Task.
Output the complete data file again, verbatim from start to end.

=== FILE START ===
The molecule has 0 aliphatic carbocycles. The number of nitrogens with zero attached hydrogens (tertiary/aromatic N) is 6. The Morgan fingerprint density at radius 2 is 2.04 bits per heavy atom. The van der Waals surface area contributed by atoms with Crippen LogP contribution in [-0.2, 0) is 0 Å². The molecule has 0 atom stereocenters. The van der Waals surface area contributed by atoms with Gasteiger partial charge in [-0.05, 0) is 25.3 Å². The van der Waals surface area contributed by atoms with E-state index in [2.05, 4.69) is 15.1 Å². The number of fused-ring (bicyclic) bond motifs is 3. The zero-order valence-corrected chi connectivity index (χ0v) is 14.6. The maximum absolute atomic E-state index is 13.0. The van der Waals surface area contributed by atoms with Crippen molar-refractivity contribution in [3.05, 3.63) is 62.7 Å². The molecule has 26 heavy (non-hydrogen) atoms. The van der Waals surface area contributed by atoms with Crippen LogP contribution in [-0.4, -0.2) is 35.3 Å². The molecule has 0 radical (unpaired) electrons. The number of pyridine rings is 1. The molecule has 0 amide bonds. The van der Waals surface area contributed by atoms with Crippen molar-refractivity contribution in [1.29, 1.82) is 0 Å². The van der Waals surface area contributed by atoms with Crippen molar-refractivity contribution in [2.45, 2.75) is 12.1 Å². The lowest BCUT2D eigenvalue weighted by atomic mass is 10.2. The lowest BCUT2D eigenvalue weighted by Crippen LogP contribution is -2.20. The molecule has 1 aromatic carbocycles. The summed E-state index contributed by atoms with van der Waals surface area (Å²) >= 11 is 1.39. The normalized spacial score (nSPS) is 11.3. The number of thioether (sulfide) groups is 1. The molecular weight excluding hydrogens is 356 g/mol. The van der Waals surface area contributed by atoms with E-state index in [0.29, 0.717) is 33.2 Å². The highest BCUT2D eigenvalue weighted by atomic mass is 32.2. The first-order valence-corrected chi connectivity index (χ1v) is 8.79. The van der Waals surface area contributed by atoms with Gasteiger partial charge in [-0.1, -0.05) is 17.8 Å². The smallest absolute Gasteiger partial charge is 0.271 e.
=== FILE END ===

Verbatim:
The molecule has 0 aliphatic carbocycles. The number of nitrogens with zero attached hydrogens (tertiary/aromatic N) is 6. The Morgan fingerprint density at radius 2 is 2.04 bits per heavy atom. The van der Waals surface area contributed by atoms with Crippen LogP contribution in [-0.2, 0) is 0 Å². The molecule has 0 atom stereocenters. The van der Waals surface area contributed by atoms with Gasteiger partial charge in [-0.05, 0) is 25.3 Å². The van der Waals surface area contributed by atoms with E-state index in [2.05, 4.69) is 15.1 Å². The number of fused-ring (bicyclic) bond motifs is 3. The zero-order valence-corrected chi connectivity index (χ0v) is 14.6. The maximum absolute atomic E-state index is 13.0. The van der Waals surface area contributed by atoms with Crippen molar-refractivity contribution in [3.05, 3.63) is 62.7 Å². The molecule has 26 heavy (non-hydrogen) atoms. The van der Waals surface area contributed by atoms with Crippen LogP contribution in [-0.4, -0.2) is 35.3 Å². The molecule has 0 radical (unpaired) electrons. The number of pyridine rings is 1. The molecule has 0 amide bonds. The van der Waals surface area contributed by atoms with Crippen molar-refractivity contribution in [1.29, 1.82) is 0 Å². The van der Waals surface area contributed by atoms with Crippen molar-refractivity contribution in [2.45, 2.75) is 12.1 Å². The lowest BCUT2D eigenvalue weighted by atomic mass is 10.2. The lowest BCUT2D eigenvalue weighted by Crippen LogP contribution is -2.20. The molecule has 1 aromatic carbocycles. The summed E-state index contributed by atoms with van der Waals surface area (Å²) >= 11 is 1.39. The normalized spacial score (nSPS) is 11.3. The number of thioether (sulfide) groups is 1. The molecular weight excluding hydrogens is 356 g/mol. The van der Waals surface area contributed by atoms with E-state index in [0.29, 0.717) is 33.2 Å². The highest BCUT2D eigenvalue weighted by atomic mass is 32.2. The first-order valence-corrected chi connectivity index (χ1v) is 8.79. The van der Waals surface area contributed by atoms with Gasteiger partial charge in [-0.1, -0.05) is 17.8 Å². The smallest absolute Gasteiger partial charge is 0.271 e.